The Spread of Protestantism in the 1500ís During sixteenth century Europe a wave of religious dissatisfaction swept the European continent. There were cries for the restructuring of the Catholic Church. These cries grew into more than just a simple remodeling of the Catholic faith they grew into the Protestant Reformation. Martin Luther is credited for the reformation movement against the Catholic Church that began in 1517.
The reformation began because of the corruption in the Catholic Church and the enormous amount of power the church had over Europe. During the sixteenth century the Catholic Church had tremendous sovereignty over the population of Europe. It was almost impossible to fight the Catholic Church because of the fear of excommunication. During the sixteenth century excommunication was a serious punishment to be inflicted upon a person. It was almost as bad as being sentenced to death.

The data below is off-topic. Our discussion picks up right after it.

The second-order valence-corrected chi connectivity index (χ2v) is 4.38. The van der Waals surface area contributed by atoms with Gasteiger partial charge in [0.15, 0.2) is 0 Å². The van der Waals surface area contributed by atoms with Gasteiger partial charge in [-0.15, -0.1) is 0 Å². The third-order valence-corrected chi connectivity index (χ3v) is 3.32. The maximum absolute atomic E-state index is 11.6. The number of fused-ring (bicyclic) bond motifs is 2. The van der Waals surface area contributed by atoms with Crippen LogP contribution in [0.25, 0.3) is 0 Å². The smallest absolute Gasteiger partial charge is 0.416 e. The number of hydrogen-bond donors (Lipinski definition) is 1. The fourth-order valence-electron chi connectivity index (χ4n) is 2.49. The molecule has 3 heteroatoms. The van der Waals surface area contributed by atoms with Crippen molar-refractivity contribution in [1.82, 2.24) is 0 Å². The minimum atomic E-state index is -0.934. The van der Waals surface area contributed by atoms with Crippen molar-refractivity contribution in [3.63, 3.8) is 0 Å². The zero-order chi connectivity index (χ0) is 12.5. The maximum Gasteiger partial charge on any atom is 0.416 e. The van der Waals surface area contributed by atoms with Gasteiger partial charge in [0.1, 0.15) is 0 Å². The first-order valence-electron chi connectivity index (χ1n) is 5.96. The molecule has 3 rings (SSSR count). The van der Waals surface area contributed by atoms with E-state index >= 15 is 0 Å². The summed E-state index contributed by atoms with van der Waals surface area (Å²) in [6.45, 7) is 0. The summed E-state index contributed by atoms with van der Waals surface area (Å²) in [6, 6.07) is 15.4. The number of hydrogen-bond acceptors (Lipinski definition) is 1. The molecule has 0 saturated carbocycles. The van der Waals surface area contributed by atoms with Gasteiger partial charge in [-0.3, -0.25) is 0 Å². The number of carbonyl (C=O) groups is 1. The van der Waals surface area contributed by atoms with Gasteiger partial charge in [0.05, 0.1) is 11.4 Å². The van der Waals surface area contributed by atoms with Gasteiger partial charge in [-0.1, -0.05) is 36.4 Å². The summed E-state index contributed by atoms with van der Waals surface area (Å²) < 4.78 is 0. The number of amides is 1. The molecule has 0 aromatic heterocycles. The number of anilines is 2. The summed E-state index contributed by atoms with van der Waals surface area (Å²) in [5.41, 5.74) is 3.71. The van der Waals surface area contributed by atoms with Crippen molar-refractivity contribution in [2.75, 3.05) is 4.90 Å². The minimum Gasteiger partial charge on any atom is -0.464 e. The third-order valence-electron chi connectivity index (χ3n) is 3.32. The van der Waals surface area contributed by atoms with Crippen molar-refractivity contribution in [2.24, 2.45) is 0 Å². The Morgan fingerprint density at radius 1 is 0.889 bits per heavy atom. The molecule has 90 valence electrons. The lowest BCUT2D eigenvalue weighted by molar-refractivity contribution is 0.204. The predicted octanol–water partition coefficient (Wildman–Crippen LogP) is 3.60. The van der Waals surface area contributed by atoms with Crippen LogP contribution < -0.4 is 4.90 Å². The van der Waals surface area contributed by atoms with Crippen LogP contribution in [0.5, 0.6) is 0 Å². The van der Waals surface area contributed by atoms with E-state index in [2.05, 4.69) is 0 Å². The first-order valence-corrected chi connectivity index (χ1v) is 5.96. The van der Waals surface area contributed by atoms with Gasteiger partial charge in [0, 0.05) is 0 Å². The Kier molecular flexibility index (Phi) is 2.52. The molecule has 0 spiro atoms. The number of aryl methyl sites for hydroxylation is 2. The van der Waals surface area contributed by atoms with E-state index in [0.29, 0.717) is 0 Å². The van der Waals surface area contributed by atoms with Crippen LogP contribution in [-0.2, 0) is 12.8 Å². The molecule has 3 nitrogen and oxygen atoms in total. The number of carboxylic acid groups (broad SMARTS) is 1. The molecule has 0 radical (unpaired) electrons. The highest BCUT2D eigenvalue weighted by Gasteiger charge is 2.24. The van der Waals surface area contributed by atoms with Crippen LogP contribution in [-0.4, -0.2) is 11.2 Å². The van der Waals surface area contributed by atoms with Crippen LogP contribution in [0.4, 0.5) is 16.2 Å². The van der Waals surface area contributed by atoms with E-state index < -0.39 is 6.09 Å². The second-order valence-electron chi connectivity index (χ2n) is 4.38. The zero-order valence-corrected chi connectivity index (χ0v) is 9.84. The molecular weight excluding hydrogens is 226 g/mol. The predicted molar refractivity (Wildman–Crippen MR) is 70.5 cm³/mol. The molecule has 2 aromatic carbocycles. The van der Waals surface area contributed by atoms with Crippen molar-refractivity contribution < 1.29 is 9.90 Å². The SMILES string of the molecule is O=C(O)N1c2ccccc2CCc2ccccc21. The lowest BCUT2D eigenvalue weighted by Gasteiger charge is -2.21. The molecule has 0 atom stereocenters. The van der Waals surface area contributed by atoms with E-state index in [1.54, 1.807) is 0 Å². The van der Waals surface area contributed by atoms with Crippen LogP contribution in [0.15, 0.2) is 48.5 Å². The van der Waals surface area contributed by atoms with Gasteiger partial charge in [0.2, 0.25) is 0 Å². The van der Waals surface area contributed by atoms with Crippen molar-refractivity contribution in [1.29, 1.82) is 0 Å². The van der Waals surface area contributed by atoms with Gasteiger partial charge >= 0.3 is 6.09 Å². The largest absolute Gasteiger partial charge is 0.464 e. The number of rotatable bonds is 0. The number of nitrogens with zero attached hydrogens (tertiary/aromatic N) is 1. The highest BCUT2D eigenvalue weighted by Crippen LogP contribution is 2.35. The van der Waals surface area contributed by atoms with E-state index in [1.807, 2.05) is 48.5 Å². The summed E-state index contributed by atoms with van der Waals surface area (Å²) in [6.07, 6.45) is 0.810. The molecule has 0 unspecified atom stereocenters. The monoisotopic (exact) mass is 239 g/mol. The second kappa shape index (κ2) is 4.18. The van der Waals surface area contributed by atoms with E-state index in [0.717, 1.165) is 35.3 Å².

The Catholic Church obtained much of its power from its land holdings, political influence over the local governments, and the money gained from the taxes issued over the populace of Europe by the Church. The church's power led them down a spiral of corruption. Martin Luther's reformation movement caught on with the populace of Europe and evolved and spread all across the continent. The reformation forced the church to respond or disintegrate into oblivion in the wake of the reformation. The Catholic Church's response to the reformation was the Council of Trent. The Council of Trent set a clear dividing line between the two factions of Christianity by clearly defining the Catholic Doctrines. Protestantism varied greatly from Catholicism with regards to its doctrines, the way Protestantism spread, and the way that Protestantism evolved into different forms. The supporters of each religious point of view were drawn to the various appealing aspects of their respected religion.
Protestant doctrine varied greatly from the ...